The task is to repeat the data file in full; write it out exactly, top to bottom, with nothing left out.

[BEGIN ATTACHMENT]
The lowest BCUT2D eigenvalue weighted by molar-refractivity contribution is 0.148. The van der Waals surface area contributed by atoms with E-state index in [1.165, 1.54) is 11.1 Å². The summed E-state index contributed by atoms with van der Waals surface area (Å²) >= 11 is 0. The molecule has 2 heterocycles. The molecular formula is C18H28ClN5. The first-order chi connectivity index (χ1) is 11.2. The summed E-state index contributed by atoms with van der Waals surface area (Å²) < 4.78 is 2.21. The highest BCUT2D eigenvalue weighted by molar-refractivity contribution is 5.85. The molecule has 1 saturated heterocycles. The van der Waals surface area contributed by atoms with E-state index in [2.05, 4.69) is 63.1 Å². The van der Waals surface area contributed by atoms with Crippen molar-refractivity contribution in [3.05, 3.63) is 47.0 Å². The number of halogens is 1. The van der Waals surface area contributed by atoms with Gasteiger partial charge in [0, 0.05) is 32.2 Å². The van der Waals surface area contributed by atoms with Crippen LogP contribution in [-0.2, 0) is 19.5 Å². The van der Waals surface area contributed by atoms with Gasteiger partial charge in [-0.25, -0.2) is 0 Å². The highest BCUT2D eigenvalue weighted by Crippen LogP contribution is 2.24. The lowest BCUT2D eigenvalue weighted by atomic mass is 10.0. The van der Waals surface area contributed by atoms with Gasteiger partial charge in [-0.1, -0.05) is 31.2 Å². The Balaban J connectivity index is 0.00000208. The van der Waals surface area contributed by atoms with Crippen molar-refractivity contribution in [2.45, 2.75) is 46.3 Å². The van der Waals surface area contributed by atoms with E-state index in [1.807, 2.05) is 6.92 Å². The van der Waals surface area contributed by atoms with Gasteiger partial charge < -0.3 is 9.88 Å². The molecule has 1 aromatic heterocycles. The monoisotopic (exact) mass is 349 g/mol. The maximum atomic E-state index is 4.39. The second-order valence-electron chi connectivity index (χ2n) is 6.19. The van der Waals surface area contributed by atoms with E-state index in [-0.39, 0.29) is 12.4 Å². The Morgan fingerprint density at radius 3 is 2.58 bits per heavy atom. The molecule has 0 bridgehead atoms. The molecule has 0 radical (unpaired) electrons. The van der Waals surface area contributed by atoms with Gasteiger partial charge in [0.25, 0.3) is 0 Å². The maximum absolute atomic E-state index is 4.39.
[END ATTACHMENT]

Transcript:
The lowest BCUT2D eigenvalue weighted by molar-refractivity contribution is 0.148. The van der Waals surface area contributed by atoms with E-state index in [1.165, 1.54) is 11.1 Å². The summed E-state index contributed by atoms with van der Waals surface area (Å²) >= 11 is 0. The molecule has 2 heterocycles. The molecular formula is C18H28ClN5. The first-order chi connectivity index (χ1) is 11.2. The summed E-state index contributed by atoms with van der Waals surface area (Å²) < 4.78 is 2.21. The highest BCUT2D eigenvalue weighted by molar-refractivity contribution is 5.85. The molecule has 1 saturated heterocycles. The van der Waals surface area contributed by atoms with E-state index in [2.05, 4.69) is 63.1 Å². The van der Waals surface area contributed by atoms with Crippen molar-refractivity contribution in [3.05, 3.63) is 47.0 Å². The number of halogens is 1. The van der Waals surface area contributed by atoms with Gasteiger partial charge in [0, 0.05) is 32.2 Å². The van der Waals surface area contributed by atoms with Crippen LogP contribution in [-0.2, 0) is 19.5 Å². The van der Waals surface area contributed by atoms with Gasteiger partial charge in [-0.25, -0.2) is 0 Å². The highest BCUT2D eigenvalue weighted by Crippen LogP contribution is 2.24. The lowest BCUT2D eigenvalue weighted by atomic mass is 10.0. The van der Waals surface area contributed by atoms with Gasteiger partial charge in [-0.1, -0.05) is 31.2 Å². The Balaban J connectivity index is 0.00000208. The van der Waals surface area contributed by atoms with Crippen molar-refractivity contribution in [2.45, 2.75) is 46.3 Å². The van der Waals surface area contributed by atoms with E-state index in [1.807, 2.05) is 6.92 Å². The van der Waals surface area contributed by atoms with Gasteiger partial charge < -0.3 is 9.88 Å². The molecule has 1 aromatic heterocycles. The monoisotopic (exact) mass is 349 g/mol. The maximum atomic E-state index is 4.39. The second-order valence-electron chi connectivity index (χ2n) is 6.19. The van der Waals surface area contributed by atoms with E-state index in [-0.39, 0.29) is 12.4 Å². The Morgan fingerprint density at radius 3 is 2.58 bits per heavy atom. The molecule has 0 bridgehead atoms. The molecule has 0 radical (unpaired) electrons. The van der Waals surface area contributed by atoms with Gasteiger partial charge in [0.25, 0.3) is 0 Å². The maximum absolute atomic E-state index is 4.39.